12:39 PM, 13th January 2012, About 11 years ago 9
By Guest Columnist Ben Reeve-Lewis
We live at a time when mortgage repossessions are running at an all time high, last year saw 45,000 with a huge impending increase in 2012 and even more restrictions being placed on lenders by the FSA when offering alternatives to repossession.
And all this without a rise in interest payments. Imagine what will happen when they go up?
Much is written about buy to let mortgages but most of the cases I see on a daily basis are where the landlord has a straight residential mortgage deal and is letting the property out without the lender’s knowledge. This is very common practice, the lenders know that too but these types of letting are the embarrassing relative that nobody talks about at Xmas dinner. Like my uncle Alan in fact who once got so drunk he climbed into the wardrobe thinking it was the toilet, my Aunty Audrey was fuming…….and so were her shoes!
Anyway, I digress.
By 2010, 2 years into this recession, a huge social problem began to emerge, not a new problem but the scale of it was ‘Trending’ as they say on Twitter. People renting out properties without the lender’s knowledge, getting repossessed for mortgage arrears but not telling their tenants.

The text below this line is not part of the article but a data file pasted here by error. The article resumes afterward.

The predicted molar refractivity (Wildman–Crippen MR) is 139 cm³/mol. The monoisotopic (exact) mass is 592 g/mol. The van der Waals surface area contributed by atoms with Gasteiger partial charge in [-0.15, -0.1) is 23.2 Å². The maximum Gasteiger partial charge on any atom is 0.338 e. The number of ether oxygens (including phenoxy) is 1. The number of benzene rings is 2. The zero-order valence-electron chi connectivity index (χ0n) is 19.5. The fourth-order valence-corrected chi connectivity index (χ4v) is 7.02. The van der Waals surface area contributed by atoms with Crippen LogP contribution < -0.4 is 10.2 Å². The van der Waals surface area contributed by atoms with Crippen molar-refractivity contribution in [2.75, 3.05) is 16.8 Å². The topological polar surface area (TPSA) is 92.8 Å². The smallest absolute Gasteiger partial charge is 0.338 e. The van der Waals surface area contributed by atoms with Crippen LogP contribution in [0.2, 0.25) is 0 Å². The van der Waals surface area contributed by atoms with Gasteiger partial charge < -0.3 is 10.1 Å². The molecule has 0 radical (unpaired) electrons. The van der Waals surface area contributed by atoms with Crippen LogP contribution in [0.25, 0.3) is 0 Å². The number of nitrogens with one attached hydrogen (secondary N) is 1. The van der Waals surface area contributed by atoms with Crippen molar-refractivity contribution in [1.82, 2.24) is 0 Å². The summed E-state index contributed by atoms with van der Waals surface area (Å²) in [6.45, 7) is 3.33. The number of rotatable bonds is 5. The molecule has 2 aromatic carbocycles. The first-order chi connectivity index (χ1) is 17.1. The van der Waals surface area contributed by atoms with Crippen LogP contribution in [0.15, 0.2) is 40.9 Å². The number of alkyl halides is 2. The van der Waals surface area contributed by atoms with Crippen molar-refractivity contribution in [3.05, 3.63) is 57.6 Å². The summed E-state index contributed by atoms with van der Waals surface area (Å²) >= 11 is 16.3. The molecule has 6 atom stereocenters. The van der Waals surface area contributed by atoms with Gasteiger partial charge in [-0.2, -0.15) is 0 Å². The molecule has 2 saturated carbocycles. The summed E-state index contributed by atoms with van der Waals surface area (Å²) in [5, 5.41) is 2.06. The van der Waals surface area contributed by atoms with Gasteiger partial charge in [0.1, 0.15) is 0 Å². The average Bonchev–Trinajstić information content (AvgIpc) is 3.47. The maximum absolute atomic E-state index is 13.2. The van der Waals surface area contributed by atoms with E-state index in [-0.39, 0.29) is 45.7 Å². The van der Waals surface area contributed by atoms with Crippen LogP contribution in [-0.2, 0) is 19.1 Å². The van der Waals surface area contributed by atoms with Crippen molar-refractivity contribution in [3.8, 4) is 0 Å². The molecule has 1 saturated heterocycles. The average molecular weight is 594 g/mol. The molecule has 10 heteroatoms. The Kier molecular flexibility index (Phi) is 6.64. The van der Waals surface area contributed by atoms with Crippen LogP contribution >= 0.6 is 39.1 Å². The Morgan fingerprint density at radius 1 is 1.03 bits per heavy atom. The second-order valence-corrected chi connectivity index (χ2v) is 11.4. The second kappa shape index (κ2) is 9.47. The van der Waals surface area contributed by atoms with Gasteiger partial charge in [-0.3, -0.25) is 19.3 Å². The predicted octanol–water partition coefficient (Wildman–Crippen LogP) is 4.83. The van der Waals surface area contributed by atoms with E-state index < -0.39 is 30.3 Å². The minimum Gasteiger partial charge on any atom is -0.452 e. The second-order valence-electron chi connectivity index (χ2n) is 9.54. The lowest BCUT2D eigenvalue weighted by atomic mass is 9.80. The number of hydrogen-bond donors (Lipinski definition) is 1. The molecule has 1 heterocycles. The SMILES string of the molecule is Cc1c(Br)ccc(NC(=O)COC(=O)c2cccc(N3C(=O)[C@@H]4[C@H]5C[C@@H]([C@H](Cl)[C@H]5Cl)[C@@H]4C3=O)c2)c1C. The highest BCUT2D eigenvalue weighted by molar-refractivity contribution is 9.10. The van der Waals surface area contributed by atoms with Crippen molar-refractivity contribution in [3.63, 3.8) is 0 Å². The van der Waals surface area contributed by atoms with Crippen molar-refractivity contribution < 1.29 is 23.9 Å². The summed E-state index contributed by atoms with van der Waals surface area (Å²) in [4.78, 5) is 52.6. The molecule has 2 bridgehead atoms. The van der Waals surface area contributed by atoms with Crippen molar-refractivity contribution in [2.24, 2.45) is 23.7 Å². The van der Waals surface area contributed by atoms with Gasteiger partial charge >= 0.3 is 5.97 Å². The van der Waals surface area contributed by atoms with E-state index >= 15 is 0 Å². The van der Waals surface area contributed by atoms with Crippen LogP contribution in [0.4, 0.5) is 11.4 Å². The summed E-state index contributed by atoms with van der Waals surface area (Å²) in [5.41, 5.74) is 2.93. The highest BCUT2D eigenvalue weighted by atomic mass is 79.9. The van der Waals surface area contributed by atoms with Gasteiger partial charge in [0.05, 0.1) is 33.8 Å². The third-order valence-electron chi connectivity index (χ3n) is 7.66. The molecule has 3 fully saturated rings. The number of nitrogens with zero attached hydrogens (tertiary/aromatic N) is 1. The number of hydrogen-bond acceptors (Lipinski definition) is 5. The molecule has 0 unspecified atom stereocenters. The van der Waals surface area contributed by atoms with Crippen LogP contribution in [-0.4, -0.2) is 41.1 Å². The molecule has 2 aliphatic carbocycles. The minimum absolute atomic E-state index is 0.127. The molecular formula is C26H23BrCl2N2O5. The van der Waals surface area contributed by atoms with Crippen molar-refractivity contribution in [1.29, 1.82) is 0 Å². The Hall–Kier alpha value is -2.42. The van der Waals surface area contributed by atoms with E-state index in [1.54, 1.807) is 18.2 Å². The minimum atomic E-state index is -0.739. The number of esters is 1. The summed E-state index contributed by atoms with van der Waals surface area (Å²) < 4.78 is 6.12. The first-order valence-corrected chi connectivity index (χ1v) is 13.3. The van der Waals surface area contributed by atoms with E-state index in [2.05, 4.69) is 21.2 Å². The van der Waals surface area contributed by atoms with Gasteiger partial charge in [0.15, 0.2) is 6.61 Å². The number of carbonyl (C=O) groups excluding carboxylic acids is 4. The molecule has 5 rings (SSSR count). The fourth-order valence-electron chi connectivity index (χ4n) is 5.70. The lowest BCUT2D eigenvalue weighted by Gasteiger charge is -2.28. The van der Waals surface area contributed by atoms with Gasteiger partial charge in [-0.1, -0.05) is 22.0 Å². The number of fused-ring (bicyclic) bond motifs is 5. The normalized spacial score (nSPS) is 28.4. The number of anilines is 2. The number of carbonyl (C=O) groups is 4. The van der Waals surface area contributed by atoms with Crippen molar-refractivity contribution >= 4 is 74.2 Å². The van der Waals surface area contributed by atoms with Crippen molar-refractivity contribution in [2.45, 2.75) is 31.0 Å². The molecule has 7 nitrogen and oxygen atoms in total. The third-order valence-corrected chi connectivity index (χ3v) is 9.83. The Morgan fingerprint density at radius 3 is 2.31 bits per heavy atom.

We began to see loads of people turning up in our homelessness reception area having been up to date with their rent but just that morning turfed out by court bailiff’s acting for the bank without so much as a by your leave, and I still see a couple of these cases every week.
Recently, I came across a family who paid £2,500 in rent up front and deposit to the husband’s best friend and moved in on the Sunday only to find the bailiffs turning up to change the lock on Tuesday while his best mate had relocated to Nigeria. With friends like that etc etc…..
The government recognised this growing problem and introduced a whole new law just to deal with it. The law is called the Mortgage Repossession (protection of tenants) Act 2010. It requires the lender in non buy to let mortgages to send out a letter called a “Notification of execution of warrant” addressed to “Any occupiers” so that any tenants in residence should in theory open the letter and see what’s coming their way.
The new law also states that if it comes to light that there are tenants in place, the lenders should exercise a reasonable approach and allow the tenants up to 2 months in which to find somewhere else to live. You can imagine how popular this law is with us lot based in the homelessness unit and how equally unpopular it is with the lenders.
I can never keep the glee out of my voice when I make the call to the bank and tell them there are tenants in a property, just as they can never keep the groan out of theirs when I drop the bombshell just 2 days shy of a repo when they thought all their work was done.
We have had a year with this new law in operation and now everyone is getting tactical.
What a lot of landlords are doing is getting friends to pretend they are tenants and asking the lender for the requisite 2 months, which buys them enough extra time to cobble a solution together and prevent repossession.
Bailiffs now will not supervise the lock change if, when they turn up with the locksmith, they meet anyone else at the property. They usually just go back to the court and leave the lender’s representative to sort it out and re-apply.